Score reports for the Graduate Management Admissions Test (GMAT) - used by business schools as part of their admissions process - also provides evidence of increased demand for these schools. Since 2006, the National University of Singapore has seen their number of MBA applicants from Europe and North America increase more than threefold.
Competition for places is tough, with up to ten applicants for each MBA place. Because of this, some top schools in Asia can afford to be as selective in their admissions process as their Western peers. Though not quite as picky as Stanford, whose current average GMAT score is 726, the Asian schools are not far behind. The Indian School of Business average score is currently 710, and Hong Kong University of Science and Technology averages 670.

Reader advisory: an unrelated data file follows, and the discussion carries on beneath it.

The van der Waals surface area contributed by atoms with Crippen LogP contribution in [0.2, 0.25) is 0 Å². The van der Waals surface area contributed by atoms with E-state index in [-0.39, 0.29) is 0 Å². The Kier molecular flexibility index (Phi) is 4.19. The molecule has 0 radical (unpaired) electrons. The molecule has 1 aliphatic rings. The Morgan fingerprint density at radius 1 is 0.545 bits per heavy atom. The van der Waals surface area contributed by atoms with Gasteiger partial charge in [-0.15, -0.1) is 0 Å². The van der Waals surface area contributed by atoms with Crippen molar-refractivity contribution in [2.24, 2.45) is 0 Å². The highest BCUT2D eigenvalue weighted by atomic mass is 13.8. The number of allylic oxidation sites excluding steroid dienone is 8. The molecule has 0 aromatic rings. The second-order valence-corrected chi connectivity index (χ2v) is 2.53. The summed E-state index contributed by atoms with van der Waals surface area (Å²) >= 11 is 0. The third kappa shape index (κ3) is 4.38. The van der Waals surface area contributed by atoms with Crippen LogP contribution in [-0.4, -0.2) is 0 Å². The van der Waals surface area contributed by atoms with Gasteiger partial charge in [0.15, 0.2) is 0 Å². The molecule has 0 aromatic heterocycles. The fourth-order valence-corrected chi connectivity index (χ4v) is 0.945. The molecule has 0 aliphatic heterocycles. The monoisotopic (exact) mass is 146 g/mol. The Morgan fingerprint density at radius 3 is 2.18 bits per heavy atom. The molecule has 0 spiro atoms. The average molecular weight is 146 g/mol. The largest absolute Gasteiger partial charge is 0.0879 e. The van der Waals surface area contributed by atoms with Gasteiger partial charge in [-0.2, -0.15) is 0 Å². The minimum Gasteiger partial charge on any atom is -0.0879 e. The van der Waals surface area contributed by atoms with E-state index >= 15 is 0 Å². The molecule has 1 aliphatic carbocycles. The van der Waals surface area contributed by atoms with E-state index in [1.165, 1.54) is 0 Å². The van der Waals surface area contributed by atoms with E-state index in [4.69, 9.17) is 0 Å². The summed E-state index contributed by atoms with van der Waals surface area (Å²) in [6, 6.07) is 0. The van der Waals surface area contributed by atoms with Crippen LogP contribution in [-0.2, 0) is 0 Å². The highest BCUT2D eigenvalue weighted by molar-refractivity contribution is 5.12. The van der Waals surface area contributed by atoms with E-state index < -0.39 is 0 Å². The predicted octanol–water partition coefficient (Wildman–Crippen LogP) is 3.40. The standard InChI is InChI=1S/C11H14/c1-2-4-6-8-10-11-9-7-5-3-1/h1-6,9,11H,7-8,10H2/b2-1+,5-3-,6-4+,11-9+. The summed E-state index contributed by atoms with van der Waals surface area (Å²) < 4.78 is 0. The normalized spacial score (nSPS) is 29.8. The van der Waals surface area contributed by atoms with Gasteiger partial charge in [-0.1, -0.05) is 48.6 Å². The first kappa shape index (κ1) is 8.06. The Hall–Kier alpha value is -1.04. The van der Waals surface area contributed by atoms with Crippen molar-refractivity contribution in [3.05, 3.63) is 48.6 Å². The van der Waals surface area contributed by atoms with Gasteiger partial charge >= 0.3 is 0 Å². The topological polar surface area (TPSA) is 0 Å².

The other aspect which is making Asia more attractive is financial, given lower tuition fees at schools in the region. With growing concerns that the fees involved in studying a 2-year MBA at a high ranking US schools are simply too high for many Romanian students, a number of schools in Asia make an affordable high quality alternative. Tuition and living expenses at these schools can often be less than half of what a student can expect to pay at a US institute, and with excellent job prospects the overall Return On Investment looks positive.